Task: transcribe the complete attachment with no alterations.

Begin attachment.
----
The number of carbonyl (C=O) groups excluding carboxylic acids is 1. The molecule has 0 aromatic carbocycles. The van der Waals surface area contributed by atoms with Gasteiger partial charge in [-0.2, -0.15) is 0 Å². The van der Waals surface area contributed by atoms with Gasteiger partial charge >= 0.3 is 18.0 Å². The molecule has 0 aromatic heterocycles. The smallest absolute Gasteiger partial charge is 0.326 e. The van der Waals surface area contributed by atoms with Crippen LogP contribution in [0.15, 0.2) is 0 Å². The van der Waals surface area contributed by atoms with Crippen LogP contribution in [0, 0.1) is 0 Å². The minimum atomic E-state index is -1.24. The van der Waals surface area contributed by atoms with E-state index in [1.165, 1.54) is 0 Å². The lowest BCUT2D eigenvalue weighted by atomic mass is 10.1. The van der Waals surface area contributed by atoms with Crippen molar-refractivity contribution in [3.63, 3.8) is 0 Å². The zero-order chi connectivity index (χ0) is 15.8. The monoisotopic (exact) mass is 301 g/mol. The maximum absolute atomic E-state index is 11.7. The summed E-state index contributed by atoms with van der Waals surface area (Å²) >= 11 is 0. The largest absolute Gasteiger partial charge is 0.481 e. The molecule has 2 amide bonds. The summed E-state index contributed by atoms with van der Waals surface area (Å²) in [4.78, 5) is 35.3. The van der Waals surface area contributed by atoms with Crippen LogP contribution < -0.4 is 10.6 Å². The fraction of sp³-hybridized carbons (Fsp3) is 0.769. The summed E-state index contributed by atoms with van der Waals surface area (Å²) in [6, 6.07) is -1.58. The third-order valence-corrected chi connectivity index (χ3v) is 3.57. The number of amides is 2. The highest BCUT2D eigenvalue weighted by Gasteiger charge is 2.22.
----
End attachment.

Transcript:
The number of carbonyl (C=O) groups excluding carboxylic acids is 1. The molecule has 0 aromatic carbocycles. The van der Waals surface area contributed by atoms with Gasteiger partial charge in [-0.2, -0.15) is 0 Å². The van der Waals surface area contributed by atoms with Gasteiger partial charge >= 0.3 is 18.0 Å². The molecule has 0 aromatic heterocycles. The smallest absolute Gasteiger partial charge is 0.326 e. The van der Waals surface area contributed by atoms with Crippen LogP contribution in [0.15, 0.2) is 0 Å². The van der Waals surface area contributed by atoms with Crippen LogP contribution in [0, 0.1) is 0 Å². The minimum atomic E-state index is -1.24. The van der Waals surface area contributed by atoms with E-state index in [1.165, 1.54) is 0 Å². The lowest BCUT2D eigenvalue weighted by atomic mass is 10.1. The van der Waals surface area contributed by atoms with Crippen molar-refractivity contribution in [3.63, 3.8) is 0 Å². The zero-order chi connectivity index (χ0) is 15.8. The monoisotopic (exact) mass is 301 g/mol. The maximum absolute atomic E-state index is 11.7. The summed E-state index contributed by atoms with van der Waals surface area (Å²) >= 11 is 0. The largest absolute Gasteiger partial charge is 0.481 e. The molecule has 2 amide bonds. The summed E-state index contributed by atoms with van der Waals surface area (Å²) in [4.78, 5) is 35.3. The van der Waals surface area contributed by atoms with Crippen LogP contribution < -0.4 is 10.6 Å². The fraction of sp³-hybridized carbons (Fsp3) is 0.769. The summed E-state index contributed by atoms with van der Waals surface area (Å²) in [6, 6.07) is -1.58. The third-order valence-corrected chi connectivity index (χ3v) is 3.57. The number of amides is 2. The highest BCUT2D eigenvalue weighted by Gasteiger charge is 2.22.